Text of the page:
Video 14 of 42
3 min 32 sec
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Okay, the next thing we are going to be looking at is, we need some form of protection on our heads. The reason for this is obviously when we are climbing, there is potential for knocking our heads, but we have also got to think about falling objects as well. The helmet I have in my hand, this particular helmet, does have the manufacturer's recommendation life of 10 years. When it comes to these particular helmets, again, these do need to have inspection records and you will find that the inspection record does tally with the serial numbers on the helmet. Serial numbers on this particular helmet are very, very awkward to get to. And if you do not understand how the serial number is written, you would not understand the date of manufacture.

The serial number is actually on a little sticker on the inside and it is very difficult to see. On that sticker, it will clearly show what the serial number is, but the date of manufacture is incorporated into the serial number. We can see inside, there is a yellow label there with the CE marking, which is a requirement for being used in the UK. So, looking at the helmet itself, what is important about the helmet? Well, the helmet is there to protect your head from certain impacts. With this particular helmet, it will give you good impact protection from the top, but it also has good side protection as well. The helmet is designed for primarily at height, hence there is no peak.

To do an inspection on this helmet, what I am looking for on this helmet is any severe scores or markings, where potentially it could have actually caused a severe damage to the helmet. For me to actually try and see if there is anything there, and it could, obviously, cause this helmet to fail. A very simple test now I am going to carry out is by just gently squeezing the sides. And when I squeeze the sides, I am actually looking over the top of the helmet here to see if there are any sort of ridges or cracks that are starting to open up. I can also do it from front to back, where I am just giving it a gentle squeeze again. And again, I am looking for the same thing. Once I have had a little look around it like that and given it a gentle squeeze around, quick visual would be to make sure that these four points here on the helmet, because that is what comes from the manufacturer, must be in place. So, if one of these was to break off, it means I cannot wear the helmet.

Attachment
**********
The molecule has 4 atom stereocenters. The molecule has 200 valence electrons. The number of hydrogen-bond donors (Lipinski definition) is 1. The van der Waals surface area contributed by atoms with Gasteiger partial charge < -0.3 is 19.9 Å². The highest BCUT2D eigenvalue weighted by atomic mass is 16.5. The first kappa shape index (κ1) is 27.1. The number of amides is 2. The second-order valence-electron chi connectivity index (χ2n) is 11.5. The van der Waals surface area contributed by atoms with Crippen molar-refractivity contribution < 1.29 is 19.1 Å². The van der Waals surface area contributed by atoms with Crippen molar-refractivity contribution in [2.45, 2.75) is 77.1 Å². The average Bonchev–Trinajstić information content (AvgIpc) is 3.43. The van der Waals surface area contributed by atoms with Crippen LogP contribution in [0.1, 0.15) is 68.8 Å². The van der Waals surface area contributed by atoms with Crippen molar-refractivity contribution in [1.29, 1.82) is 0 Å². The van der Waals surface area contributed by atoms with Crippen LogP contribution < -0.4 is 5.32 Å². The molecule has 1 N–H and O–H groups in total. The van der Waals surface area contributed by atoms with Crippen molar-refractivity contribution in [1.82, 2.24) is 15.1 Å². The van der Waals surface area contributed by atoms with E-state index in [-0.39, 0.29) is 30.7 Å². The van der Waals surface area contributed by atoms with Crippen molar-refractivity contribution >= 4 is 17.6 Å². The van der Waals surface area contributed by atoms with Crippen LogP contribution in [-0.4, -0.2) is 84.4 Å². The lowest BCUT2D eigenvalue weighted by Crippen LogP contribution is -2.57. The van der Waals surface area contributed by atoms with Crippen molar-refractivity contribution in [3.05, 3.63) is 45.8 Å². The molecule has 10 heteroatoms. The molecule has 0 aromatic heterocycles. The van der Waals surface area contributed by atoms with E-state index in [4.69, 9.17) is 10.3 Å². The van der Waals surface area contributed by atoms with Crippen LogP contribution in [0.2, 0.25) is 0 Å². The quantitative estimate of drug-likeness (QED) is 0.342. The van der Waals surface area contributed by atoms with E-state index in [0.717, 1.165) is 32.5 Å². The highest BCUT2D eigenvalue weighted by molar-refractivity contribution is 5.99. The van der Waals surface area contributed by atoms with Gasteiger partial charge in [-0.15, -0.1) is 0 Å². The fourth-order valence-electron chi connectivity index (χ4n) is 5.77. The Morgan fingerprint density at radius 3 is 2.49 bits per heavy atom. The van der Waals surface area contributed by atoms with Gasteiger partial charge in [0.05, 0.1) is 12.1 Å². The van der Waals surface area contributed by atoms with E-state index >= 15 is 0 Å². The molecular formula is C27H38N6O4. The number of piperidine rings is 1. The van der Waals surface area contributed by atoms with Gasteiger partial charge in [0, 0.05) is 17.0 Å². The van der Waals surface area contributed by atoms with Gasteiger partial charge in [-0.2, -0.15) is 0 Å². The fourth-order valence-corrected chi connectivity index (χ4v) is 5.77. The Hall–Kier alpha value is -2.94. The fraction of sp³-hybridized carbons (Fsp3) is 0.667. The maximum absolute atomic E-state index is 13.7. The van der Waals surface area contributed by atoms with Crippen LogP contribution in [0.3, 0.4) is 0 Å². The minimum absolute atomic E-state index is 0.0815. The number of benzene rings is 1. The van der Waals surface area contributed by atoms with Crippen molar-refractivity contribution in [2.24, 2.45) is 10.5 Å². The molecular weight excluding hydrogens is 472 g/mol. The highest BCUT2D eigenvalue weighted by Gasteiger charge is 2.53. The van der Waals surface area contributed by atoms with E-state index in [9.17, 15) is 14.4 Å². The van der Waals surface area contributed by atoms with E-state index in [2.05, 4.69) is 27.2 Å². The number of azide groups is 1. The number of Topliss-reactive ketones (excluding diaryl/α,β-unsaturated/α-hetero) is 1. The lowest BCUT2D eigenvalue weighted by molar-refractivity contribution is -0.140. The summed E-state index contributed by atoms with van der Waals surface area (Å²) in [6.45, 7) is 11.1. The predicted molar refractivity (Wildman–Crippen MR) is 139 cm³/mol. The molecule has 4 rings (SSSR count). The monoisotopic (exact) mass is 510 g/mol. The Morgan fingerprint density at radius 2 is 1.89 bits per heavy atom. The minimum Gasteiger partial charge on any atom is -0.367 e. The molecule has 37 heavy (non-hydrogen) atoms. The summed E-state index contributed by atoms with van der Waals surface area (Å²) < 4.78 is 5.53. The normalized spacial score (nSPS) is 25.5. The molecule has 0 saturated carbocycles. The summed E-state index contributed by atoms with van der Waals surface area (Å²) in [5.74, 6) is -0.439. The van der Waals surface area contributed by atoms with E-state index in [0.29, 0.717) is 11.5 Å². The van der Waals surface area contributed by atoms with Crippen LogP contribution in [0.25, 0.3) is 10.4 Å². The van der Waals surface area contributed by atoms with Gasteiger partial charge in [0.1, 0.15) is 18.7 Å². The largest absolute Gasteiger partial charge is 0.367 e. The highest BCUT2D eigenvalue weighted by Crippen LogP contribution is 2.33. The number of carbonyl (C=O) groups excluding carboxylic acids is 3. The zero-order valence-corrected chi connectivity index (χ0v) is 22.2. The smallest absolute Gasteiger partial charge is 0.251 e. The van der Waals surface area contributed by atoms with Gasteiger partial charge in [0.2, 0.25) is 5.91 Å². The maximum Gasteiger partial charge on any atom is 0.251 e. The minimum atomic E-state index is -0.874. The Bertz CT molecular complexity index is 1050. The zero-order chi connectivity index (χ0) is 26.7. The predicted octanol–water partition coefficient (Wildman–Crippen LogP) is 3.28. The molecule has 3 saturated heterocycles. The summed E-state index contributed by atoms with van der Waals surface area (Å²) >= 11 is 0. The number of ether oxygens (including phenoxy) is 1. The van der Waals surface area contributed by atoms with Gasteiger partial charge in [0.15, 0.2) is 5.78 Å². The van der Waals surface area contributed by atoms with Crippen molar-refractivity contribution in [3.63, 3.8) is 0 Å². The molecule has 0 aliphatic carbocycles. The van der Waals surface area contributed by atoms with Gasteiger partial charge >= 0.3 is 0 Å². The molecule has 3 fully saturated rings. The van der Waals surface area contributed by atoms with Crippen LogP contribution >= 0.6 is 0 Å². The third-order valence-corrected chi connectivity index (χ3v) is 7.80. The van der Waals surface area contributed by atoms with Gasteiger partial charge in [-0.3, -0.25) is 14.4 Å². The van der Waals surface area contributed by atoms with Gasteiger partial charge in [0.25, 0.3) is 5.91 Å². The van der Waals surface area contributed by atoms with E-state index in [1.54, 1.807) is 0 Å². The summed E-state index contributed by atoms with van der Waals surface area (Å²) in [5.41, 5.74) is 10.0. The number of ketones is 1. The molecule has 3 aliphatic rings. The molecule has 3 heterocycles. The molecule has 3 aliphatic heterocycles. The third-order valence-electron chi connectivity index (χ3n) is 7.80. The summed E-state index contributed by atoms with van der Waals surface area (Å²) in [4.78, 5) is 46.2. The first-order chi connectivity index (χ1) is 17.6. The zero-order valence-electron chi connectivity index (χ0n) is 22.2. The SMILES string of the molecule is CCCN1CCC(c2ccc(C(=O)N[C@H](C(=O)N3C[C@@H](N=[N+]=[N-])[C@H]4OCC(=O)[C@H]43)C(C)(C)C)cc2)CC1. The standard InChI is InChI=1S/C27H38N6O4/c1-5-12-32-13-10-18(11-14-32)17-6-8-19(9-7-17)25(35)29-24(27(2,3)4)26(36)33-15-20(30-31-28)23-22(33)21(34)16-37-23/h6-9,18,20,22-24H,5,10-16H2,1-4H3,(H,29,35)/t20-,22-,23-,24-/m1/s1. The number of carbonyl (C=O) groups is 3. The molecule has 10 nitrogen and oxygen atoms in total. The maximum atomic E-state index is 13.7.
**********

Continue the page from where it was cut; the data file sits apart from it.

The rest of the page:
Once I have done my little checks around the outside, I need to go to the inside of the helmet. And the inside of the helmet here is very much the same as if I am inspecting a harness. Because I have got webbing inside, I need to make sure that that webbing is in good condition. The clip where the actual helmet joins together, making sure that that works fully and there is no damage done there where that could accidentally come undone. Also, I need to make sure that the cradle inside is in good condition and that it will adjust.

On this particular helmet, I have two wheels on the sides of the helmet, just where my fingers are pointing here. That actually it allows me to adjust the cradle to either tighten it or loosen it around the head. As you can see there, I can actually move the wheels around and you can actually see the cradle starting to come in or out.

Once I had had a look around the outside of the helmet and I have done all my checks there, and also on the inside of the helmet, we then have to think about how we are going to put it on and how it is worn correctly.